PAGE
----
Friendly Neighborhood Cultists

Sparse thoughts about videogames and arts

Greetings everyone.
I will dedicate this space to sparse thoughts. Projects, ideas, art, leaves and smells. I will not post regularly, I am (unfortunately) not a great writer, but I’m willing to experiment.

This time it will be about Videogames as a Healthy Mental Workout and Learning Tool (putative tag: VaaHMWaLT, yet I do not want to anger or excite curiosity in any Cthulhu, Nyarlatothep, Hastur or Shub-Niggurath neighborhood cultist, and I do not -yet- have super butt powers, so let us avoid that.)

Shub notoriously feeds on non-white people

I’ll start with an old news (7 years from now, that’s a lot, but not for people convinced to live in 2005 like me – that’s even future bro -): in September 2012 the GameStop company announced to want to get on the boat of retrogaming (I’m pretty sure this idea now had a stop and GS is more likely to be now on a boat called Titanic, but they are trying to row really strong).

The thing is, at that time, that news offered me an opportunity to reflect. Retrogaming is not only pixelated graphics, retrogaming is one of our roots, pop culture planted a seed and stemmed inside us when we were younglings. They bring forth the narration of a world where humanity had to resort to a limited set of tools and needed to create something entirely new to feed this new media (this still holds true for the indiependent scene, at times).

It may sound thespian, “and it is!”

Peeking at videogames history helps me comprehend an fundamental feature of this expression form : its artistic “validity”; to quote Duchamp (and Debora Ferrari, who quotes him in the introduction of Neoludica: neologismo italiano neutro plurale, written for the homonym exhibition catalogue, Venice Biennial 2011) “Art is a game, and games are art”. I bet there is more than someone who’s not properly a fan of Duchamp, but I find really instructive to stay open to cultural contributions even if they come from misplaced urinals.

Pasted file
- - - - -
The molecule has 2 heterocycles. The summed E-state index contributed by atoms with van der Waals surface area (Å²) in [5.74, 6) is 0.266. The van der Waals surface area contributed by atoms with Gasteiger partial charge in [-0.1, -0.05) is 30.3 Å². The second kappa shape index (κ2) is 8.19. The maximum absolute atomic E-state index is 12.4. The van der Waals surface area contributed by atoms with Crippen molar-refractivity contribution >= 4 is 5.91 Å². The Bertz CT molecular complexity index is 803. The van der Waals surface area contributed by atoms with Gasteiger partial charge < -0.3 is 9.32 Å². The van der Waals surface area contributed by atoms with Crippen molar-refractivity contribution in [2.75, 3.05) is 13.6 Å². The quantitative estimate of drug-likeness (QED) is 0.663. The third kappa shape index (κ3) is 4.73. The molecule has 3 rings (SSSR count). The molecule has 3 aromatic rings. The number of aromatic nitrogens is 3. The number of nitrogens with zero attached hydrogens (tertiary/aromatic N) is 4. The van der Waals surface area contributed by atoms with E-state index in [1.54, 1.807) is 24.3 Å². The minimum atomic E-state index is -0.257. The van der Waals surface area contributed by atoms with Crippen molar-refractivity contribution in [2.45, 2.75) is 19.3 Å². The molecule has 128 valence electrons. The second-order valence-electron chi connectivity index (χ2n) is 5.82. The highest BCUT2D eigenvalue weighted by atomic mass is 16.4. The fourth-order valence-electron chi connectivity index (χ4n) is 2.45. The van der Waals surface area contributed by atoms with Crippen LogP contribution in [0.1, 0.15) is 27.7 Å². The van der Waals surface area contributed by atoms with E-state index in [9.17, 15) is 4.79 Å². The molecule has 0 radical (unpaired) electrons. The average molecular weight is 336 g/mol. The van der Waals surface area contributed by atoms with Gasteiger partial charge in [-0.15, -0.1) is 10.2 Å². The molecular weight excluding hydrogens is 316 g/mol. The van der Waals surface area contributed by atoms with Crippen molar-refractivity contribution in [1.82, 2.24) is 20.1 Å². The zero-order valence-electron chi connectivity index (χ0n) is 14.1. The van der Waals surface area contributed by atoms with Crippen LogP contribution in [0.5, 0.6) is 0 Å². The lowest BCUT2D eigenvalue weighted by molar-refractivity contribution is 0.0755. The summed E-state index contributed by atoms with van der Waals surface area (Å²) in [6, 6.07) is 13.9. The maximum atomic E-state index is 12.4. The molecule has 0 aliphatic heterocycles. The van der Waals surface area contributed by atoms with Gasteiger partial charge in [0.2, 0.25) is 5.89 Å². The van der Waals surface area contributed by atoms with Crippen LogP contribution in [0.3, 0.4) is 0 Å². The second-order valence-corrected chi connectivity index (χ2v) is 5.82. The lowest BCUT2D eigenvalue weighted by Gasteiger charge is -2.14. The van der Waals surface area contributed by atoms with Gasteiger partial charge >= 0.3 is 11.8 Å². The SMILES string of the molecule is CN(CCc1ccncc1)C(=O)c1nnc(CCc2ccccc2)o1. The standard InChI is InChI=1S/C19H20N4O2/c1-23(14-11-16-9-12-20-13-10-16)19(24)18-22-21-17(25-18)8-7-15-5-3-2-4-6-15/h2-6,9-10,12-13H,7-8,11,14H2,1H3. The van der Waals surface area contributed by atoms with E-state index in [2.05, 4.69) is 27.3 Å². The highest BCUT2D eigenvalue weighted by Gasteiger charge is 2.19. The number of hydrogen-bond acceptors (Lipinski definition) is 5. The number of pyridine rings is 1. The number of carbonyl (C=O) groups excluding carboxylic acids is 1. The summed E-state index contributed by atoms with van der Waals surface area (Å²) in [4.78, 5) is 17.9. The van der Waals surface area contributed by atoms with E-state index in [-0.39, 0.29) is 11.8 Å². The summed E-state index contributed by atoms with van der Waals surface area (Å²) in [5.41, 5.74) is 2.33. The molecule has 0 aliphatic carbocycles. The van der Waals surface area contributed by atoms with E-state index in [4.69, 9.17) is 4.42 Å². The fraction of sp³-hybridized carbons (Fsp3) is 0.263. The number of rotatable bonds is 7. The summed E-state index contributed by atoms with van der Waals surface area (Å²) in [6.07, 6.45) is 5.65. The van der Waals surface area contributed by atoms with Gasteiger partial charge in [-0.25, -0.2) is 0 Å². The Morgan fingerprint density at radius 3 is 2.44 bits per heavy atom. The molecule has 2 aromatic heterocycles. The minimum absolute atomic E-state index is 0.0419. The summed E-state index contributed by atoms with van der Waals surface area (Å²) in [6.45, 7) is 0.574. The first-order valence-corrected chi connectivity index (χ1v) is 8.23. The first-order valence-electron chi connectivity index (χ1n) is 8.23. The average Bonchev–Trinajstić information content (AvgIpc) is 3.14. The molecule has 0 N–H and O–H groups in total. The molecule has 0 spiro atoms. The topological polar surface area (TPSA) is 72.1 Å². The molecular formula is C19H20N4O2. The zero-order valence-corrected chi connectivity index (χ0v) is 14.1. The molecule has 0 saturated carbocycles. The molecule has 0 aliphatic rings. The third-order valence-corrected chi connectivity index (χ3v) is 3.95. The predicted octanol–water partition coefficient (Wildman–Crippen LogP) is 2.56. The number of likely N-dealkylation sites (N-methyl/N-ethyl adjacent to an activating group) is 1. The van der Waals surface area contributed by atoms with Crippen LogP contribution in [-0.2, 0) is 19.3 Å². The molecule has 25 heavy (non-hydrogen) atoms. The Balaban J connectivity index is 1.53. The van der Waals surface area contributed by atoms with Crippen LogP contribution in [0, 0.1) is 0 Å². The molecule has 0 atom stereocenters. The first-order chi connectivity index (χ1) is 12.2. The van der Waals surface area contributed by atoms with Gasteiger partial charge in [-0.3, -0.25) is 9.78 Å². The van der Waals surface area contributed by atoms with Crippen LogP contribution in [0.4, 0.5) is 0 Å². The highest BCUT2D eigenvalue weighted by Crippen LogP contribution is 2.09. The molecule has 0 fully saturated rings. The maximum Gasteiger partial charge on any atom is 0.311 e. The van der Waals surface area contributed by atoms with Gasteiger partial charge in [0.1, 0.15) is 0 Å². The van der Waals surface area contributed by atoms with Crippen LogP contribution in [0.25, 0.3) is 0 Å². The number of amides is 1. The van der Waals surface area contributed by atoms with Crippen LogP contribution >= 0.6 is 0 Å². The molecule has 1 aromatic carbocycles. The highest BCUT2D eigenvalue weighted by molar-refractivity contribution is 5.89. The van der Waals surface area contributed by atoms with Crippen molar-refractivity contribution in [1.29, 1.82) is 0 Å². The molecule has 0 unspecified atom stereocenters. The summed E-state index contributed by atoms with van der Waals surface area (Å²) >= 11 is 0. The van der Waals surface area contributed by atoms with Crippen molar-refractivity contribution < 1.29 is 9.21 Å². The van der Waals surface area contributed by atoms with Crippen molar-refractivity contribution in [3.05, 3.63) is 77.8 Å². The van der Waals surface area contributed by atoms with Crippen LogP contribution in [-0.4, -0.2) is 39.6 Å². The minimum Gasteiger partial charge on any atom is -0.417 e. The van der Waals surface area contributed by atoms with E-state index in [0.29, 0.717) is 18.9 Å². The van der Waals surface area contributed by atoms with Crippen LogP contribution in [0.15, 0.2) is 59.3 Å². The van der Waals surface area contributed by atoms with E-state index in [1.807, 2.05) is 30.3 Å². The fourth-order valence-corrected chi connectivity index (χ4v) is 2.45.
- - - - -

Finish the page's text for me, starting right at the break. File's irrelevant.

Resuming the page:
As a first step I believe we should change the question

“What is art?”
When is art?”.


Now let me bring to the court’s attention the fact the entrance of videogames in the eternal “dance of the muses” (to quote Ferrari again) held a massive contribution to other arts. They started as machines with great storytelling potential, and are a now a comprehensive medium where music, visual arts, narrative and dreams mix together to provide a multilayered experience that can touch our strings.
New creative and emotional ideas followed and each year the videogame industry (which, as every other industry, is made of people) produces new shivers for my spine (You know Distant Worlds right? But even simpler things like The Moon, or ICO’s De Chirico style)

De ChirICO

When a fruitful and cultural art form contributes at this level to other arts which we universally acknowledge, we may as well consider it. Heed my words, spending time on a good videogame is as valuable as dedicating time to an exhibition, an album like Wish you were here, or a good old big book.

There is still a lot to say on the main question, (“When is art?”) but for now let me just process this idea. (Our brain is a fantastic machine that processes things when we don’t think about them)

For now, I leave you with some art:



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